Cruise control can be extremely convenient—especially when you are on a long road trip or on an open, uncongested stretch of highway or interstate. However, using the cruise control function on your car or truck also can increase your chances of a serious car accident or injury, especially under certain conditions.
When Cruise Control Makes You Lose Control
The next time you will be on the road for a good stretch and you want to take your foot off the gas and just cruise, keep these things in mind:
- Cruise control takes your foot away from the pedals. When your car is using cruise control, the driver usually places his or her foot on the ground near the gas pedal and brake—several inches away from where you normally place your foot. If you need to stop suddenly for a hazard, the few seconds it takes for you to locate the brake can be costly.
- Cruise control can disengage you from the road. When you are not actively driving your car, it is easier for your mind to drift, daydream, and wander away from the task at hand. Road hypnosis, zoning out, and distracted driving not only can cause a car accident, but also can make it more difficult to avoid common road hazards.
- Cruise control can be dangerous on curvy roads. While many people appreciate that cruise control lets you drive at one constant speed, this feature can be dangerous if you are on a road with intersections, curves, stop lights, or other features which require you to slow down or stop frequently. Even a curve in an otherwise uncongested highway can cause you to lose control of your car if you are cruising at a high speed.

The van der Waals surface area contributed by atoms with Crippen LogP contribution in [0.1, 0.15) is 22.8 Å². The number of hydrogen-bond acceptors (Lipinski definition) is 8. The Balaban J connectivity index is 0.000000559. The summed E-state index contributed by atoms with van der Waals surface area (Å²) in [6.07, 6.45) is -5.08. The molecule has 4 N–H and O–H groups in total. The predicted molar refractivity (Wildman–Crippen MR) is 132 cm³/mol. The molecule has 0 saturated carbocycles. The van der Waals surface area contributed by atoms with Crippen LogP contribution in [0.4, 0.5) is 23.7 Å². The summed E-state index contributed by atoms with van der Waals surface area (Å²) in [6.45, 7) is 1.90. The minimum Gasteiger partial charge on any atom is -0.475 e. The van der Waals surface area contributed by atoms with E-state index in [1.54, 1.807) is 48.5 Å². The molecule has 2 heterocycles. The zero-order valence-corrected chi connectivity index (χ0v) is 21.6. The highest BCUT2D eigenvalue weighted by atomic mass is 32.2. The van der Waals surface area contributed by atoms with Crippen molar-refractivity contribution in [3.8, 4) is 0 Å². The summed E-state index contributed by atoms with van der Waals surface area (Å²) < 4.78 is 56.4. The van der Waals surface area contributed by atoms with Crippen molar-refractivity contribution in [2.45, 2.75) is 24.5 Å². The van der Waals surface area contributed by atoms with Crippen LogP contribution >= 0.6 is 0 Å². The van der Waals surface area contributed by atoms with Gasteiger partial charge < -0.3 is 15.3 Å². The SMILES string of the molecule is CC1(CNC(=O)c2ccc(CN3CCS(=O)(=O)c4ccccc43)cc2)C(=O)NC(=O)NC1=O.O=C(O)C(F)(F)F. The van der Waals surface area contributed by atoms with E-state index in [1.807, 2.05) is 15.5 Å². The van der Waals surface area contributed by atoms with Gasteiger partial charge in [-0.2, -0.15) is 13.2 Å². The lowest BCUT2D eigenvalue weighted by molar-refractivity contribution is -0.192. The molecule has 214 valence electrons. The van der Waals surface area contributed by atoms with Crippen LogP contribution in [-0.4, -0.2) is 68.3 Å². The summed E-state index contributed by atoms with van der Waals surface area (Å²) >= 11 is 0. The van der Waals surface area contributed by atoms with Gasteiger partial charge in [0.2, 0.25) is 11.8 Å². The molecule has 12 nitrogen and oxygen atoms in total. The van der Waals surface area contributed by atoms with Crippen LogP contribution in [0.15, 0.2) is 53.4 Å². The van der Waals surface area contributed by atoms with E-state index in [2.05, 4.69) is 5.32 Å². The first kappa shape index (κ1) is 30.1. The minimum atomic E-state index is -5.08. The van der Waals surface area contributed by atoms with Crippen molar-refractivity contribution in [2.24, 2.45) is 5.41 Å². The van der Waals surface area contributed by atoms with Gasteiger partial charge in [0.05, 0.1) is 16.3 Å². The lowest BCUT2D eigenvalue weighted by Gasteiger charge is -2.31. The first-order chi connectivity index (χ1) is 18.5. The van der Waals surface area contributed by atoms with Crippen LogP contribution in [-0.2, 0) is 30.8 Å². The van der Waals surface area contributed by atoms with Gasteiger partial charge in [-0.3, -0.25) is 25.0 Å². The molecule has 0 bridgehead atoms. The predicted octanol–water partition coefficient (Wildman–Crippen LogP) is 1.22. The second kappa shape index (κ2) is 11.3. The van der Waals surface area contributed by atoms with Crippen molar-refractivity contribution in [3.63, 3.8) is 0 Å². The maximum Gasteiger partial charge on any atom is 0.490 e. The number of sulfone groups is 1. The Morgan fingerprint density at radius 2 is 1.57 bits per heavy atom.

- Cruise control can lead to rear-end accidents. An accident, a merging lane, or an exit can cause congestion on even the largest interstates—and, many times, these traffic snarls are hard to predict or avoid. If you use cruise control, your chances of being involved in a rear-end accident increase.
- Cruise control increases the risk of hydroplaning. Studies have shown that driving at a constant speed in wet or rainy road conditions increases your chances of losing control and hydroplaning (when your tires lose contact with the road due to water). It follows that those who use cruise control on wet streets have a higher chance of crashing their vehicles.
Have you been involved in a California car accident which involved cruise control? Speaking to a OC car accident attorney at Russell & Lazarus can help you better understand what caused your wreck and what your best options for legal action are. Schedule a free case evaluation today by calling (949) 851-0222.